City's housing chief a study in contrasts

Despite his successes, Henson is haunted by questions about ethics

July 03, 1999|By Gerard Shields | Gerard Shields,SUN STAFF

When the Murphy Homes and city Housing Commissioner Daniel P. Henson III meet this morning in West Baltimore, one will remain standing.

Bet on Henson.

Six years after becoming commissioner of one of the most troubled housing agencies in the nation, the 56-year-old former developer will be one explosion away from making Baltimore the first city in the country to wipe out the towering buildings that became symbols of the urban poor.

In the past few years, the more popular bet among City Hall watchers was that Henson's career would implode first. The West Baltimore native has faced a string of allegations, but, five months away from the end of Mayor Kurt L. Schmoke's 12-year tenure, he might be remembered as its most accomplished administrator.

City homeownership has exceeded 50 percent for the first time in decades. Crime in public housing has diminished to a whimper because of the establishment of the first certified housing authority police department in the nation. Judges have been hired solely to prosecute hundreds of owners of run-down properties a month. And Baltimore has gained more federal housing money than any other city in the nation.

"He uses his troubles as his passport," U.S. Rep. Elijah E. Cummings of West Baltimore said of Henson.

Troubles Henson has seen. Shortly after leaving Struever Bros., Eccles and Rouse in 1993 to take the housing job, the mayor's longtime political strategist routinely found himself answering questions about his department's spending.

In 1994, Henson declared a housing emergency and spent $25.6 million of frozen rehabilitation money without public bids. A federal audit of 60 properties found shoddy work, overpricing and bogus bills. Questions surfaced when friends and family members of Henson and Schmoke gained some of the work. Henson defended the contractors as qualified.

A federal investigation resulted in the conviction of 13 people on corruption charges, including two former housing authority employees who admitted taking bribes. The biggest penalty for the city housing department required shifting $343,000 of housing funds from one account to another.

Three years later, demolition contracts to a small circle of contractors put Henson in the hot seat. Then there were the reports of housing administrators being slumlords, another working as a consultant to a company Henson regulated and the federal questions about hiring Nation of Islam security guards.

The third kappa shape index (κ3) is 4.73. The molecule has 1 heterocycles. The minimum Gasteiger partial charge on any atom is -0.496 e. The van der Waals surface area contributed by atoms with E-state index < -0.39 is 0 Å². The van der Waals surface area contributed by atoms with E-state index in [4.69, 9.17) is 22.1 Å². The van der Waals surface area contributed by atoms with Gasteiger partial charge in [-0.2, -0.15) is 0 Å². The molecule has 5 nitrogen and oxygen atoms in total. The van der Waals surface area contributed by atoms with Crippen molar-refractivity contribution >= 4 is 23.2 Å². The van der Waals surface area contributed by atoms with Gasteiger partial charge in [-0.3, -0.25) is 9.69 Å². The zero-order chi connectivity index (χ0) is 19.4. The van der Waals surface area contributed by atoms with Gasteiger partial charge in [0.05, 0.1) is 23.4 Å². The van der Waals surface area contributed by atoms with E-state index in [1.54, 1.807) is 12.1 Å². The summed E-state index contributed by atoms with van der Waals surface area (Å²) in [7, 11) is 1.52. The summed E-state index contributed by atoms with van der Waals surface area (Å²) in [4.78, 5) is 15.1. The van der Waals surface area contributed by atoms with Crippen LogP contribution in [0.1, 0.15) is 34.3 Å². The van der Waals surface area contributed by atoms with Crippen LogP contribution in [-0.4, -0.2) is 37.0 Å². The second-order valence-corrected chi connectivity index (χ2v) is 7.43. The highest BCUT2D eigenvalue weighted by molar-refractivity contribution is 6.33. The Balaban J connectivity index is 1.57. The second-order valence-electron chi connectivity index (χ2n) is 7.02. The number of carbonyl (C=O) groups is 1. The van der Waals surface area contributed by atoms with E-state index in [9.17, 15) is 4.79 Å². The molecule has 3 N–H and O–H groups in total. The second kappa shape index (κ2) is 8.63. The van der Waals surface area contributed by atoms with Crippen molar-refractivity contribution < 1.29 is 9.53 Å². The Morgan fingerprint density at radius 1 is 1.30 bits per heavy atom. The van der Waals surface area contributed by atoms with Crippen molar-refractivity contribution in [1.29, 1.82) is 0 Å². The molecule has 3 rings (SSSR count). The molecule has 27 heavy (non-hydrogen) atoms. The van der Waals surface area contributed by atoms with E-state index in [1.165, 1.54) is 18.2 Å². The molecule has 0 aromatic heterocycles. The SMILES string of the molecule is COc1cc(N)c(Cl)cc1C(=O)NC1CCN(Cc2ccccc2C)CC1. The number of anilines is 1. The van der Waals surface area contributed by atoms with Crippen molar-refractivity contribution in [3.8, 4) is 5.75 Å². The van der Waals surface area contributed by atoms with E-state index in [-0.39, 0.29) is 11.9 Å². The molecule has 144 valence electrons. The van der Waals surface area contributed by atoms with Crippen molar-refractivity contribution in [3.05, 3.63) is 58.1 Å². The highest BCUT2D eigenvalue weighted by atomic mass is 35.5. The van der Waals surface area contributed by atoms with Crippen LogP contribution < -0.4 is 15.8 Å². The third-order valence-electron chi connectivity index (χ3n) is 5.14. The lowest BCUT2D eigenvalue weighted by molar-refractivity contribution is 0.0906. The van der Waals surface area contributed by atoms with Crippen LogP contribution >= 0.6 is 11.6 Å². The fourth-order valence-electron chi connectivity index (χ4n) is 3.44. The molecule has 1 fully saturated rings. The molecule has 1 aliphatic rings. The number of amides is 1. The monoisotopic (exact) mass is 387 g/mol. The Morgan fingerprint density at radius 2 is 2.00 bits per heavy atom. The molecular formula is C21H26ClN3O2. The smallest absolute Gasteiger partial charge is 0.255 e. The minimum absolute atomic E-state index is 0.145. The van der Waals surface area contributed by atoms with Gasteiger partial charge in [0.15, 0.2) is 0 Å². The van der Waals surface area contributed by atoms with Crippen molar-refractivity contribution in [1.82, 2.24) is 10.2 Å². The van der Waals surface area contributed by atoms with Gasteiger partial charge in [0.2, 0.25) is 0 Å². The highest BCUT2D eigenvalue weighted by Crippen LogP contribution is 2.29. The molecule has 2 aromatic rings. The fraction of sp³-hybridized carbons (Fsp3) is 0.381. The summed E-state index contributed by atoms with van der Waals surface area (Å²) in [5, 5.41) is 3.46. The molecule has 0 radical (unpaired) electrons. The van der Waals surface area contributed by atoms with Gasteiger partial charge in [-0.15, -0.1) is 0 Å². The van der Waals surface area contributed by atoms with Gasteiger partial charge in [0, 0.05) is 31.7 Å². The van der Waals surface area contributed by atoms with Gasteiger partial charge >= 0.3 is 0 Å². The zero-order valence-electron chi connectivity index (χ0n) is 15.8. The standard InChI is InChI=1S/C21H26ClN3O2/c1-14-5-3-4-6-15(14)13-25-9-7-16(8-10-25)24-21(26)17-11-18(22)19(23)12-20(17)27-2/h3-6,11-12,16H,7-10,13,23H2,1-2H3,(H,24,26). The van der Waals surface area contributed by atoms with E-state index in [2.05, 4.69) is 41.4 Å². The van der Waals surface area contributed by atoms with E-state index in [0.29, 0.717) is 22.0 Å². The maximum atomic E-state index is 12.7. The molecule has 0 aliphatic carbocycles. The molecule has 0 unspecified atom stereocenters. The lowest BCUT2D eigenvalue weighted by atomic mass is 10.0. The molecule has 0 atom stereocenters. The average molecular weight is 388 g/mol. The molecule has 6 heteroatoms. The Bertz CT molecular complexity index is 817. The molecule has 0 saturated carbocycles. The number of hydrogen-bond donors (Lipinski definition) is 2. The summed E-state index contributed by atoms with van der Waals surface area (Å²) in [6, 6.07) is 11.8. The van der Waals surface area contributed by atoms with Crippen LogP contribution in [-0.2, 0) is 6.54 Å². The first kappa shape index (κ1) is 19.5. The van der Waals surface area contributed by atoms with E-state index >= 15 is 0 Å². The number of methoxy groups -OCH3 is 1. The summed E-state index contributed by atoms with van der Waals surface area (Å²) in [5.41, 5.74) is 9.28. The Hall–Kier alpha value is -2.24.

`Poor work habits'

"There were some poor work habits that had developed over the years," Henson said of the troubles.

With his back against the wall, Henson acknowledges instinctively striking out at his accusers.

"The difference between the mayor and I was that he was a quarterback in high school and I was a guard," Henson said. "My job was to keep people safe. At some point, I defended people who were not worth defending."

The son of a postal clerk -- who spent his first seven years in the low-rise Poe Homes housing projects -- quickly gained a reputation as the Mike Tyson of Baltimore politics. With a hard-hitting style, he looked for the quick political knockout. He was described as pugnacious, abrasive, combative and thuggish. Diplomacy was not in Henson's vocabulary.

"Danny Henson wouldn't stab you in the back," said former City Councilman Anthony J. Ambridge, now the city real estate officer. "He'd stab you right in the chest and as a person who has had my share of battles with him, I respect that."

Looking back, Henson views his management style as critical to getting a lethargic housing agency moving. When Henson took over, the agency was earning a grade equal to a D from the federal Department of Housing and Urban Development. It recently received a grade equal to a B.

"I don't have time sometimes to sugarcoat it," Henson said of his combative personality. "And that was necessary at the time."

Many of Henson's toughest foes have come to respect his style.

"I've come to appreciate his talents," said Northeast Baltimore City Councilman Martin O'Malley, whom Henson once called out into the street to fight during a council hearing. "We fought tooth and nail over that $26 million no-bid program that was supposed to help poor families, but in an administration that always seemed stuck in first gear, Danny Henson was one of the people who felt an urgency to move ahead."

Since he took over the city's two chief housing agencies, the Department of Housing and Community Development and Housing Authority of Baltimore City, Henson has turned crumbling city properties into shining red-brick communities.

The housing waiting list for families has dropped by 10,000 to 22,000 in the last six years. And although the number of units offered by the authority has dropped from 18,000 to 14,000, Henson has offered residents more Section 8 housing vouchers allowing families to live where they choose. The number of vouchers will soon be double what it was when Henson arrived, up from 5,000 to 10,000.

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